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TESTY TESTIMONY

Watch live: Brett Kavanaugh’s Senate hearing

Brett Kavanaugh answers questions during a FOX News interview, Monday, Sept. 24, 2018, in Washington, about allegations of sexual misconduct against the Supreme Court nominee. (AP Photo/Jacquelyn Martin)
AP Photo/Jacquelyn Martin
He denies it.
Published This article is more than 2 years old.

Supreme Court nominee Brett Kavanaugh and Christine Blasey Ford, a clinical psychology professor who has accused Kavanaugh of sexually assaulting her in 1982, testify today before the Senate Judiciary Committee.

The Senate Judiciary Committee is responsible for holding Supreme Court nomination hearings and referring the nomination to the Senate for consideration. Committee chairman Republican Chuck Grassley and the committee’s top-ranking Democrat, Dianne Feinstein, will start the proceedings with opening statements.

Here’s how to watch:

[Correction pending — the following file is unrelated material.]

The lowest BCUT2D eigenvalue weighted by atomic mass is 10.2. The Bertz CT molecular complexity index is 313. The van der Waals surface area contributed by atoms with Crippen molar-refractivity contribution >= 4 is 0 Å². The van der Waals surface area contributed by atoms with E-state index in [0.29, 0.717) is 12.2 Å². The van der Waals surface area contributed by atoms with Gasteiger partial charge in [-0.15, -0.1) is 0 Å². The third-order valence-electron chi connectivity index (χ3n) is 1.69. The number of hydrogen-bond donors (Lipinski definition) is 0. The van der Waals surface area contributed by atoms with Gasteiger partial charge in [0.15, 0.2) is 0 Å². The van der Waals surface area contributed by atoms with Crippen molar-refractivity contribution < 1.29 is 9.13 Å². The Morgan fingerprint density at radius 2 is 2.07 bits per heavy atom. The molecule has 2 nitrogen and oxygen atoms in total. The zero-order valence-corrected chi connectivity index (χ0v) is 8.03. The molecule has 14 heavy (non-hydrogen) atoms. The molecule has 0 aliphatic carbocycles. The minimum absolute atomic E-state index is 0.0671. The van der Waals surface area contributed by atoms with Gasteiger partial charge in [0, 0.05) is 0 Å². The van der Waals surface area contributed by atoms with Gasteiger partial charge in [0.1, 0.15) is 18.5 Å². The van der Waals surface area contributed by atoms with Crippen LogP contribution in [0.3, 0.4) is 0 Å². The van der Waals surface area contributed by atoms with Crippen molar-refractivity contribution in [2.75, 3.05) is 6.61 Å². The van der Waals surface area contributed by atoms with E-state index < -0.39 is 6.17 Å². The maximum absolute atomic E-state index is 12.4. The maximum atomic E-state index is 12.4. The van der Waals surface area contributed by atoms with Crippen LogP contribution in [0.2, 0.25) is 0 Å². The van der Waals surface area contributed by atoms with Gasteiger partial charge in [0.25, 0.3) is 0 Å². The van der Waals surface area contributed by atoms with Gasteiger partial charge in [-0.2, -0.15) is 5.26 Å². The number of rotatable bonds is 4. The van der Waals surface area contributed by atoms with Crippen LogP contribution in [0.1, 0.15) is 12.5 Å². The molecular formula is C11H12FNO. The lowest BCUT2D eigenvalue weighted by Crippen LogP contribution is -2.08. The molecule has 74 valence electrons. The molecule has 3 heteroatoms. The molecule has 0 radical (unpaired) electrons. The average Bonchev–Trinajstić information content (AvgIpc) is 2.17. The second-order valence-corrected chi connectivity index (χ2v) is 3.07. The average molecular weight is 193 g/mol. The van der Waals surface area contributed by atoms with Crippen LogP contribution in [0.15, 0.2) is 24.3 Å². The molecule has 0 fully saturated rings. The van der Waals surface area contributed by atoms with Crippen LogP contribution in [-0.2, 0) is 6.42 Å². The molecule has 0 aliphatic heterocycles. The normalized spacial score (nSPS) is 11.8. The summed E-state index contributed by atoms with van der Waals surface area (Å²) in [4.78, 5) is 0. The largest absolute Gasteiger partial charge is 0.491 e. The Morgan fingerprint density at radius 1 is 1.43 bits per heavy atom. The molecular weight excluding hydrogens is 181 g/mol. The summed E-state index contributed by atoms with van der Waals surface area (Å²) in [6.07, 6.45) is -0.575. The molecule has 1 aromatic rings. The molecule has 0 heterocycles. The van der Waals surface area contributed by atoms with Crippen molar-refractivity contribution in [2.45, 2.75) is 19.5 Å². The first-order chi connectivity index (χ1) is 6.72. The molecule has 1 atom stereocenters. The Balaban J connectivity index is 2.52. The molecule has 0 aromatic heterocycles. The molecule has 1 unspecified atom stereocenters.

See the livestream of Kavanaugh’s Senate hearing here:


You can watch on C-SPAN or via the Senate Judiciary Committee.

Watch the hearing on TV

All the major network and cable news channels, including CNN, NBC, Fox, and C-SPAN, are also broadcasting the hearing live.

When time does the hearing start?

The hearing started at 10am US eastern time in the Dirksen Senate Office Building in Washington, DC.

What will happen at the hearing?

Ford will likely deliver her testimony first (full statement here) with Kavanaugh outside the room, and then be questioned by the senators. After she leaves the room, it will be Kavanaugh’s turn to give his testimony (full statement) and be questioned.

Each of the 21 committee senators—10 Democrats and 11 Republicans—will have five minutes to question Kavanaugh and Ford. The Republicans, all men, have called in Rachel Mitchell (paywall), an outside prosecutor with experience in handling sex crimes, to do their questioning.

Two weeks after Ford’s allegations became public—during which time two other women have stepped forward to accuse Kavanaugh of sexual misconduct—American interest in the hearing is high. According to a recent poll by NPR, PBS Newshour, and Marist, 58% of surveyed adults (pdf) say they will be following the proceedings closely or very closely.

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